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S. Africa Builders Rigged World Cup Work Margins, Documents Show

S. Africa Builders Rigged World Cup Work Margins, Documents Show
Fans watch a game during the 2010 World Cup match bewtween the Netherlands and Denmark at Soccer City Stadium in Soweto, suburban Johannesburg, on June 14, 2010. Photographer: Monirul Bhuiyan/AFP via Getty Images

Construction companies in South Africa colluded to rig a profit margin of 17.5 percent on six stadiums for the 2010 FIFA Soccer World Cup, the country’s competition commission said in documents.

Grinaker-LTA, Wilson Bayly Holmes-Ovcon Ltd., Murray & Roberts Holdings Ltd., Group Five Ltd., Concor, Basil Read Holdings Ltd. and Stefanutti Stocks Holdings Ltd. met twice during or about 2006 and agreed to exchange cover prices, allocate tenders and aim for a 17.5 percent margin, the commission said. The details were published in documents on the Pretoria-based competition tribunal’s website, and also detail companies colluding on projects ranging from roads to offices.

The tribunal is meeting tomorrow and Thursday to decide whether to approve a 1.5 billion rand ($153 million) fine agreed between 15 construction companies and the commission for collusion. The fine will be the biggest collective penalty given to companies in South Africa, Shan Ramburuth, head of the commission, said in June. Clients may try to claw back payments and the National Prosecuting Authority may initiate criminal charges related to the collusion.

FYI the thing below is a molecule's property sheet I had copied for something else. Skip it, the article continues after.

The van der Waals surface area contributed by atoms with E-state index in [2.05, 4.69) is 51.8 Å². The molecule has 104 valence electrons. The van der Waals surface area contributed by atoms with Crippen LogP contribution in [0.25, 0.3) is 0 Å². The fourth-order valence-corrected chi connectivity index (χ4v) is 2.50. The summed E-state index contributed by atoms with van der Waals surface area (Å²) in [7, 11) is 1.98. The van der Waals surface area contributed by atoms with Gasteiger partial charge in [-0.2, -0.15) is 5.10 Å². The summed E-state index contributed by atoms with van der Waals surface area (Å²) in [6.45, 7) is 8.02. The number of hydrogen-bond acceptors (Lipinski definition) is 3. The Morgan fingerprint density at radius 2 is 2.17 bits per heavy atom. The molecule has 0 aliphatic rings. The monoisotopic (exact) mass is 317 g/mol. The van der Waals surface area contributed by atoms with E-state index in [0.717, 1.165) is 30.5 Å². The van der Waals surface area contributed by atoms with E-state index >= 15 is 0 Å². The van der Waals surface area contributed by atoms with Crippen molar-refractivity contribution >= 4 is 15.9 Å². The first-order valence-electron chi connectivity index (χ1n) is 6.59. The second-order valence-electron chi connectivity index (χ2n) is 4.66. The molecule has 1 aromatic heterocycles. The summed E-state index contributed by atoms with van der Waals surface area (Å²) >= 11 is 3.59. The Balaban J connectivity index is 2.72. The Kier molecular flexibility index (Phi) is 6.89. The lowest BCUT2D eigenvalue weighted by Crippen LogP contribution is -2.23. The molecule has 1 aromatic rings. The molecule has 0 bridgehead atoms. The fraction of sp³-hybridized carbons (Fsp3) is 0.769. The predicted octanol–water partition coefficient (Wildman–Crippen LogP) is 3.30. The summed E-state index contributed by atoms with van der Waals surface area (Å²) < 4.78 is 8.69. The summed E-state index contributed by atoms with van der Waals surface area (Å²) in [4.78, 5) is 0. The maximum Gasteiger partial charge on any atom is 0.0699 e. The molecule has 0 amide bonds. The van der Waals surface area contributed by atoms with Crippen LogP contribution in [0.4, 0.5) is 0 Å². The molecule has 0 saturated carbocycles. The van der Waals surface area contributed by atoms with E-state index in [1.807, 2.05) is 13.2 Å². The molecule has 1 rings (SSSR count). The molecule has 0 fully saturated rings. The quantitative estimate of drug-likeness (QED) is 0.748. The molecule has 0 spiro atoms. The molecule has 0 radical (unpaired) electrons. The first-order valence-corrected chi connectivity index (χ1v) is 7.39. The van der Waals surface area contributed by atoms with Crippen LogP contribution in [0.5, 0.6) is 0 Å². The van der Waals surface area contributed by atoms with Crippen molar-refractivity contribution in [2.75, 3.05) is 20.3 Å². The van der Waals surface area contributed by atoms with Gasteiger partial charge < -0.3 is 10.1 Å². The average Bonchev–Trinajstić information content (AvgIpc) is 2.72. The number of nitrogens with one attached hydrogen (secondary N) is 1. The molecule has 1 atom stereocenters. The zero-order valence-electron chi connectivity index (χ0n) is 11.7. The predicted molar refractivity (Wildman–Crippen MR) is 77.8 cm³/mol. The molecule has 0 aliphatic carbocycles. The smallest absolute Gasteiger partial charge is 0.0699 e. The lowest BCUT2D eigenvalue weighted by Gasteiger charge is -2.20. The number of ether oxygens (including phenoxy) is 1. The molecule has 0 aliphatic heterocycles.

“We do expect that some of the project owners will try to lodge claims against us and we will deal with it when the situation arises,” Murray & Roberts Chief Executive Officer Henry Laas said in a statement. “Complainants will have to prove damages.”

The South African Local Government Association is seeking as much as 3.9 billion rand from the construction companies. Salga, as it is known, has asked to participate as an “aggrieved party,” said Lance Joel, the association’s chief of operations. “I think that it is likely that the NPA will pursue legal action,” he said.

Aveng Ltd. would pay 307 million rand under the settlement, Murray & Roberts would be fined 309 million rand, and Wilson Bayly would pay 311 million rand, Ramburuth said in June.

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